Pentagon rips TransDigm for ‘gouging’ with $4,361 half-inch pin
TransDigm Group Inc. is “gouging our taxpayers” with spare parts markups that were as high as 4,451% from 2015 through 2017 as it repeatedly declined to provide backup data on costs, according to a Pentagon official.
“Once TransDigm refused to provide the requested cost data” for at least 15 parts during those years, “our contracting officers were left with the limited options” of either buying the parts without receiving the information or “not buying the parts needed to meet mission requirements,” Kevin Fahey, assistant defense secretary for acquisition, said in a statement prepared for delivery Wednesday to a House committee.
“Is what TransDigm is doing illegal? No,” Fahey said. “Do I consider gouging our taxpayers for excessive costs immoral and unconscionable in the face of getting our warfighters what they need to fight? Yes.”
Fahey commented as Representative Elijah Cummings, chairman of the House Committee on Oversight and Reform, released a memo and convened the hearing on the parts charges and whether the Defense Department needs new authority to press contractors on their cost and profit calculations.
The Pentagon faces potentially even greater markups, including more than 9,400% for a half-inch metal pin that could cost the government $4,361, under a new contract signed in July 2018 with TransDigm, Bloomberg News reported Tuesday.
TransDigm fell as much as 4.7 % on Wednesday, the biggest intraday decline since Dec. 27.
Fahey, who reports to Ellen Lord, the Pentagon’s acquisitions chief, set out steps the Defense Department is taking after a February report by the department’s inspector general that outlined a pattern of TransDigm refusing to provide cost data for parts and asserted that excessive markups were routine.
TransDigm’s Chief Executive Officer Kevin Stein in his prepared statement to the committee that the Pentagon’s inspector general “did not audit or (to use the colloquial term) investigate’ TransDigm.”
“Rather, it audited the procurement practices of the Defense Logistics Agency and other government buying agencies” and “in doing so, the IG found that TransDigm did nothing in contravention of the federal acquisition laws and regulations with respect to its pricing.”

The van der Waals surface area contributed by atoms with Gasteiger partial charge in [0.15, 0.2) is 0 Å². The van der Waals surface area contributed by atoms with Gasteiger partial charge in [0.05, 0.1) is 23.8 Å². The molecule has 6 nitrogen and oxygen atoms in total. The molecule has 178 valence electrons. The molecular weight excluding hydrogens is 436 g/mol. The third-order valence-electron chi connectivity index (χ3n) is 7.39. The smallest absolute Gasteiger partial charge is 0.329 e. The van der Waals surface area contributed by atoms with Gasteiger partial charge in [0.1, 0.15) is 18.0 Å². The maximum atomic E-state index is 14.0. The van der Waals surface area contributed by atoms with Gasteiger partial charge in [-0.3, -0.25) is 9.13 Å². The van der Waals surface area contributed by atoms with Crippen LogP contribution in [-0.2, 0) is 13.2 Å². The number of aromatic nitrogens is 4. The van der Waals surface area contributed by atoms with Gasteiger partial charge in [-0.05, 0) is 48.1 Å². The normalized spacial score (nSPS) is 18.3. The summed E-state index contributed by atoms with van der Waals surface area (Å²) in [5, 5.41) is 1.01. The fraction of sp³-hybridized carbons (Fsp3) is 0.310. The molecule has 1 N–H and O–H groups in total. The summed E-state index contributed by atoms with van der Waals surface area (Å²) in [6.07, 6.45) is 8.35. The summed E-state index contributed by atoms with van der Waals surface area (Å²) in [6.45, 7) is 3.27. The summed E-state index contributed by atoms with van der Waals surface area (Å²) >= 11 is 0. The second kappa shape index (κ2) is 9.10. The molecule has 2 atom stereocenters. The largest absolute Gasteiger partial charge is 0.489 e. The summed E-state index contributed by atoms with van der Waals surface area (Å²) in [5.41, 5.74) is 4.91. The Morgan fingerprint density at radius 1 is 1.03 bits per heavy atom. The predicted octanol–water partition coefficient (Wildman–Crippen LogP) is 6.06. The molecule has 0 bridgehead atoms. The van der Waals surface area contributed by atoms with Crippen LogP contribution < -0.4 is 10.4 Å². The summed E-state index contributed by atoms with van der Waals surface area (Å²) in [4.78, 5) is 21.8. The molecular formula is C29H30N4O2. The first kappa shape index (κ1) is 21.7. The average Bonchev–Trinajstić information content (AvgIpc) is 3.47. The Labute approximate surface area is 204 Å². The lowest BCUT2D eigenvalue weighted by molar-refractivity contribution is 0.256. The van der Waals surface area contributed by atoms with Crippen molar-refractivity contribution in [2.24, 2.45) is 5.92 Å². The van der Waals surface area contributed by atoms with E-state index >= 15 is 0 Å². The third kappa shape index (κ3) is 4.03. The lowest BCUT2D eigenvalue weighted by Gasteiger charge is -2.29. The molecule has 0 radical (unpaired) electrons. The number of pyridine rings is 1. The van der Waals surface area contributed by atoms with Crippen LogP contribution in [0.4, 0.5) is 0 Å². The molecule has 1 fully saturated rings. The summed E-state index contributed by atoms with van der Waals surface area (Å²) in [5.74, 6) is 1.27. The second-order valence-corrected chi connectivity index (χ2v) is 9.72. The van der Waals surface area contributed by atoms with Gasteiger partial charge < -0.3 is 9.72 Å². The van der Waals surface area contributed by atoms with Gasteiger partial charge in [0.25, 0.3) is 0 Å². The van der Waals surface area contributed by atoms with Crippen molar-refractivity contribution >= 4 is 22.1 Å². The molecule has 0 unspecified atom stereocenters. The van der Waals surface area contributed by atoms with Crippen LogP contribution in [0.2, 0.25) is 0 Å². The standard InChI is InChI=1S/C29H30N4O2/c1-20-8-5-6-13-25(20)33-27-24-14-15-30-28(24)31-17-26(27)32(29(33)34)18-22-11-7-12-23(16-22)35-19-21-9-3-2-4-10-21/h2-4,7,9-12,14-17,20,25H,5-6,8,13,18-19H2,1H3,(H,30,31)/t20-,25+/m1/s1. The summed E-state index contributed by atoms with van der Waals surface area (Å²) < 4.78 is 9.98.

Stein said Cleveland-based TransDigm is primarily a commercial supplier, “not a traditional defense contractor.” Federal acquisition regulations require that contracting officers buy products and services at “fair and reasonable” prices. “But, as a general proposition, the fairness and reasonableness of prices that the DoD pays for commercial items is determined by market prices generated in the commercial marketplace,” he said.
Steps being taken by the Pentagon, according to Fahey, include setting up an intra-department system to share the names of companies refusing to provide data and reviewing existing regulations and legislation for potential changes to strengthen tools to gather data.
Fahey said in his statement that TransDigm is a “bad actor” that “has built its long-term business strategy on buying exclusive licenses or entire companies that manufacture military-unique, high demand, low value parts for DoD weapons systems and then drastically increasing the price of those parts.”
TransDigm has acquired more than $1 billion in sales from sole-source after-market parts suppliers in recent years and now has more than 101 subsidiaries that have allowed it to own or exclusively license more than 2,500 spare parts for military aircraft, Fahey said.
From Oct. 1, 2014 through April 11, 2019, the Pentagon executed 4,697 contract actions with TransDigm and its subsidiaries valued at $634.7 million. Of those contracts, 28% were sole-source transactions totaling $273 million, figures that “are extremely bothersome,” Fahey said.
The inspector general’s report in February generated a flurry of congressional interest. with officials from the Pentagon and the Defense Logistics Agency providing briefings to Cummings’s staff, those of the House Armed Services Committee and Senator Charles Grassley. Information included detailed breakdowns of TransDigm contracts and pictures of spare parts with allegedly excessive profits.
The underlying debate is over laws and acquisition regulations that hamstring Pentagon contracting officers from demanding back-up data on parts contracts. Legislation from the Federal Acquisition Streamlining Act of 1994 to recent defense policy bills sought to encourage commercial contractors to conduct business with the military by freeing them from providing information that could be competitively sensitive and onerous to collect, according to the inspector general’s report.
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